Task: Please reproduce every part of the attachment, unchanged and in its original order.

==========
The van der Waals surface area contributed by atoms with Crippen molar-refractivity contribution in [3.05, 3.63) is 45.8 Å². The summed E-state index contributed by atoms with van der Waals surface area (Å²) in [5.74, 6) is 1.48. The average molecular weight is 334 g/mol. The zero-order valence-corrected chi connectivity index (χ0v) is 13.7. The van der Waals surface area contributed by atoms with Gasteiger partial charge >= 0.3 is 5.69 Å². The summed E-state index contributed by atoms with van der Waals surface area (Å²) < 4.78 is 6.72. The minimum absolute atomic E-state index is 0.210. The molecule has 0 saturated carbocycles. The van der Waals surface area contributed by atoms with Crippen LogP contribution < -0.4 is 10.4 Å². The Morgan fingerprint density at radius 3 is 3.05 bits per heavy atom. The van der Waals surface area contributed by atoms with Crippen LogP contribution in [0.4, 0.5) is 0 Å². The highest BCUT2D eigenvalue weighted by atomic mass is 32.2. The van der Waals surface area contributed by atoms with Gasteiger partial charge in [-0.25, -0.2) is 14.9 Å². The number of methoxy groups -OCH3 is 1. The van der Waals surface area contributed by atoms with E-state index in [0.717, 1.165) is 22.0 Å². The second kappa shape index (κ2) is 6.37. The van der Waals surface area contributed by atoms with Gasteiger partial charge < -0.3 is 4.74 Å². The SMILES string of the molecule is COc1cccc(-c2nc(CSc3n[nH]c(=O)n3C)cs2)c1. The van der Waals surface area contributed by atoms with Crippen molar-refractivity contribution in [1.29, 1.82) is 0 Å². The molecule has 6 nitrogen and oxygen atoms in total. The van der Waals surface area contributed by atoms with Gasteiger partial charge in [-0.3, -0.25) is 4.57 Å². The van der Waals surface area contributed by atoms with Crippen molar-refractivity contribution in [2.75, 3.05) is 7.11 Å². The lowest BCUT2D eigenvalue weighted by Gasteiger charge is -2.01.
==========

The van der Waals surface area contributed by atoms with Crippen molar-refractivity contribution in [3.05, 3.63) is 45.8 Å². The summed E-state index contributed by atoms with van der Waals surface area (Å²) in [5.74, 6) is 1.48. The average molecular weight is 334 g/mol. The zero-order valence-corrected chi connectivity index (χ0v) is 13.7. The van der Waals surface area contributed by atoms with Gasteiger partial charge >= 0.3 is 5.69 Å². The summed E-state index contributed by atoms with van der Waals surface area (Å²) < 4.78 is 6.72. The minimum absolute atomic E-state index is 0.210. The molecule has 0 saturated carbocycles. The van der Waals surface area contributed by atoms with Crippen LogP contribution < -0.4 is 10.4 Å². The Morgan fingerprint density at radius 3 is 3.05 bits per heavy atom. The van der Waals surface area contributed by atoms with Crippen LogP contribution in [0.4, 0.5) is 0 Å². The highest BCUT2D eigenvalue weighted by atomic mass is 32.2. The van der Waals surface area contributed by atoms with Gasteiger partial charge in [-0.25, -0.2) is 14.9 Å². The number of methoxy groups -OCH3 is 1. The van der Waals surface area contributed by atoms with E-state index in [0.717, 1.165) is 22.0 Å². The second kappa shape index (κ2) is 6.37. The van der Waals surface area contributed by atoms with Gasteiger partial charge < -0.3 is 4.74 Å². The SMILES string of the molecule is COc1cccc(-c2nc(CSc3n[nH]c(=O)n3C)cs2)c1. The van der Waals surface area contributed by atoms with Crippen molar-refractivity contribution in [1.29, 1.82) is 0 Å². The molecule has 6 nitrogen and oxygen atoms in total. The van der Waals surface area contributed by atoms with Gasteiger partial charge in [-0.3, -0.25) is 4.57 Å². The van der Waals surface area contributed by atoms with Crippen molar-refractivity contribution in [2.75, 3.05) is 7.11 Å². The lowest BCUT2D eigenvalue weighted by Gasteiger charge is -2.01.